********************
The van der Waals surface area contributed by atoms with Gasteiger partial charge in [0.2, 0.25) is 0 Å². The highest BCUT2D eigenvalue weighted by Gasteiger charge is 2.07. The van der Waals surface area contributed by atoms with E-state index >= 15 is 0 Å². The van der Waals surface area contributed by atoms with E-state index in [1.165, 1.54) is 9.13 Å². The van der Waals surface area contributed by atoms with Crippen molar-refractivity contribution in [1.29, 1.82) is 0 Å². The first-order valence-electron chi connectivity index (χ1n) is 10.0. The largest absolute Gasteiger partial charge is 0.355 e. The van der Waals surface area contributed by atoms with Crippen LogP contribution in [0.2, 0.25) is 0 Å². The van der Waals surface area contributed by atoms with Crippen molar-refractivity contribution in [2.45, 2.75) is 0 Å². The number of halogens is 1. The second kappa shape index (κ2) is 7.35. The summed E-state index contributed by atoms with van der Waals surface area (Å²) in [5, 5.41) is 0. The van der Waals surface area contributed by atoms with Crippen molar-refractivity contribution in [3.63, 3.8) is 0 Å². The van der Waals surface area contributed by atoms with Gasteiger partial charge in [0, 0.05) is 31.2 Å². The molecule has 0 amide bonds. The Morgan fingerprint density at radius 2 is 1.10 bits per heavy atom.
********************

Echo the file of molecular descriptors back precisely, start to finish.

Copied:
The van der Waals surface area contributed by atoms with Gasteiger partial charge in [0.2, 0.25) is 0 Å². The highest BCUT2D eigenvalue weighted by Gasteiger charge is 2.07. The van der Waals surface area contributed by atoms with E-state index >= 15 is 0 Å². The van der Waals surface area contributed by atoms with E-state index in [1.165, 1.54) is 9.13 Å². The van der Waals surface area contributed by atoms with Crippen molar-refractivity contribution in [1.29, 1.82) is 0 Å². The first-order valence-electron chi connectivity index (χ1n) is 10.0. The largest absolute Gasteiger partial charge is 0.355 e. The van der Waals surface area contributed by atoms with Crippen LogP contribution in [0.2, 0.25) is 0 Å². The van der Waals surface area contributed by atoms with Crippen molar-refractivity contribution in [2.45, 2.75) is 0 Å². The number of halogens is 1. The second kappa shape index (κ2) is 7.35. The summed E-state index contributed by atoms with van der Waals surface area (Å²) in [5, 5.41) is 0. The van der Waals surface area contributed by atoms with Crippen molar-refractivity contribution in [3.63, 3.8) is 0 Å². The van der Waals surface area contributed by atoms with Gasteiger partial charge in [0, 0.05) is 31.2 Å². The molecule has 0 amide bonds. The Morgan fingerprint density at radius 2 is 1.10 bits per heavy atom.